Read an Excerpt
In the chronicles of the investment life of Warren Buffett much has been written about his investment methods. Each and every investment he has ever made has been taken apart and analyzed in excruciating detail. David and I alone have written the books Buffettology, The Buffettology Workbook, The New Buffettology, The Tao of Warren Buffett, and Warren Buffett and the Interpretation of Financial Statements all on Warren's investment methods and all international best-sellers.
But what was sorely missing from the body of Warren Buffett literature was a book that addresses and discusses the brilliant way Warren has managed his life, his businesses, and the people who manage Berkshire Hathaway's 233,000 employees around the globe. Besides being a genius at investing, Warren Buffett is also a genius of a manager, with over eighty-eight CEO s of different companies reporting directly or indirectly to him. In modern business no man has managed a more highly talented group of managers, in so many diverse businesses, and delivered such spectacular results. In many ways Buffett's managerial record surpasses even his amazing investment record with Berkshire Hathaway, where the company's operational annual net income grew from $18 a share in 1979 to $4,093 a share in 2007. This equates to a compounding annual growth rate of 21.39 percent, a record that indicates that Warren and his managers are doing a fantastic job of minding the store. (In comparison, Berkshire's investment portfolio for the same period grew at an annual compounding rate of 19.78 percent, which means we can argue that as a manager Warren outperformed himself as an investor.)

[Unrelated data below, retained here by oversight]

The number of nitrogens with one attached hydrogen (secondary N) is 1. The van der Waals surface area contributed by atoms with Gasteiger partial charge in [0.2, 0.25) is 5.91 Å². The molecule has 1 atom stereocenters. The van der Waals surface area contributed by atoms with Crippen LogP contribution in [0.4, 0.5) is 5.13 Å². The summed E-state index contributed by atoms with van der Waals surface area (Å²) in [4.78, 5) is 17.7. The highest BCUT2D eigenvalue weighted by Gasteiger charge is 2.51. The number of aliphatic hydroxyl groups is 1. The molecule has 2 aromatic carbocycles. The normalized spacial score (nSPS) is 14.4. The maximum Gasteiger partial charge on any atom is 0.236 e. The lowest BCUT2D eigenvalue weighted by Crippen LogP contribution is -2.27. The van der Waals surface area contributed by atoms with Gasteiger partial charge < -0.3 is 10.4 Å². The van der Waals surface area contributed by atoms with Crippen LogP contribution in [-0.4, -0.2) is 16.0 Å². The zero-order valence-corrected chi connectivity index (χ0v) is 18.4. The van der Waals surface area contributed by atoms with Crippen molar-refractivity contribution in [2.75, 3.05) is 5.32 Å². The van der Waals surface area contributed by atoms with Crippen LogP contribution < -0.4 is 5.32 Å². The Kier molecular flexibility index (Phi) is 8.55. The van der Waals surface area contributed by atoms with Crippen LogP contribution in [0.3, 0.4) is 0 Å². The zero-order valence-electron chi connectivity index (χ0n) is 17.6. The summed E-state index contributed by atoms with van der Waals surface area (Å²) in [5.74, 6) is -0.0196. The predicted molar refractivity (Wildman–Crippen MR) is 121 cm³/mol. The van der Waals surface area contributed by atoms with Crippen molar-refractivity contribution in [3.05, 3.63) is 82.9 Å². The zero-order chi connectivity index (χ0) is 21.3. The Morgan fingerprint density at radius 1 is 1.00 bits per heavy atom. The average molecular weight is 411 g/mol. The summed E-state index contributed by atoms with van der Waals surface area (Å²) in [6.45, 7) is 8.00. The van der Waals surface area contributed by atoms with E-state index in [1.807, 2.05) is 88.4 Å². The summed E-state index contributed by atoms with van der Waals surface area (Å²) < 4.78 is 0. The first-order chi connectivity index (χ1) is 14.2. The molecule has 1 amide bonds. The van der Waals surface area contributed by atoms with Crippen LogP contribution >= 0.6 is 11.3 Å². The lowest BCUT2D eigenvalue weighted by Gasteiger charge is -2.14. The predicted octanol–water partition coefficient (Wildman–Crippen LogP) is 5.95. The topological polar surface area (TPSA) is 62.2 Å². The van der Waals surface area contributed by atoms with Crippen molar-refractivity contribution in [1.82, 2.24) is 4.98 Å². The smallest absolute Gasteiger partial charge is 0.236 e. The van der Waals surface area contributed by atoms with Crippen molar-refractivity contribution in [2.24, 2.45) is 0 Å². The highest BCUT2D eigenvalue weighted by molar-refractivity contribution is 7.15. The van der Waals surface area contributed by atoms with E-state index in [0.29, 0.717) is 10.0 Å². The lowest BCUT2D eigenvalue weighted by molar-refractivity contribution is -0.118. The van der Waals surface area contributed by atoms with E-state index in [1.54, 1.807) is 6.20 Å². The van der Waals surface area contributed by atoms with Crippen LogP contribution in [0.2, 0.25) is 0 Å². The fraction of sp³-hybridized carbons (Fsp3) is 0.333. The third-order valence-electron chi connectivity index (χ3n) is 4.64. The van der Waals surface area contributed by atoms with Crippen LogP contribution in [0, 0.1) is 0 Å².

In our quest to bring you all things Warren Buffett, we have written the first ever book that takes an in-depth look at Warren's management methods what they are, how they work, and how you can use them. We discuss the impact that Dale Carnegie had on Warren's life and how Carnegie's teachings helped transform Warren into the master manager he is today.
We have kept the book easy to read, with short chapters. The methods that Warren uses are simple and easy to understand, but, as you will see, their impact is powerful.
We look to the future and imagine many generations using Warren's enlightened management methods to inspire and motivate people of all ages to achieve their dreams and visions.
Mary Buffett and David Clark July 1, 2009 Copyright © 2009 by Mary Buffett and David Clark
Warren Buffett's Management Secrets
Once upon a time there was a slightly nerdish young man by the name of Warren Buffett, who, at the age of twenty, was frightened to death to stand up in front of people and speak to them. Then he discovered Dale Carnegie's course on public speaking and it changed his life. Not only did he develop the courage and skill to speak in front of groups of people, he learned how to make friends and motivate people. Warren considers his Carnegie education a life-changing event and the most important diploma he has ever received.
Once Warren was comfortable with public speaking, he also became a devotee of Dale's philosophy on interacting with people. He read and reread Carnegie's book How to Win Friends and Influence People dozens of times, underlining it and memorizing entire passages. The book became his bible for dealing with people and one of the cornerstones of his management philosophy.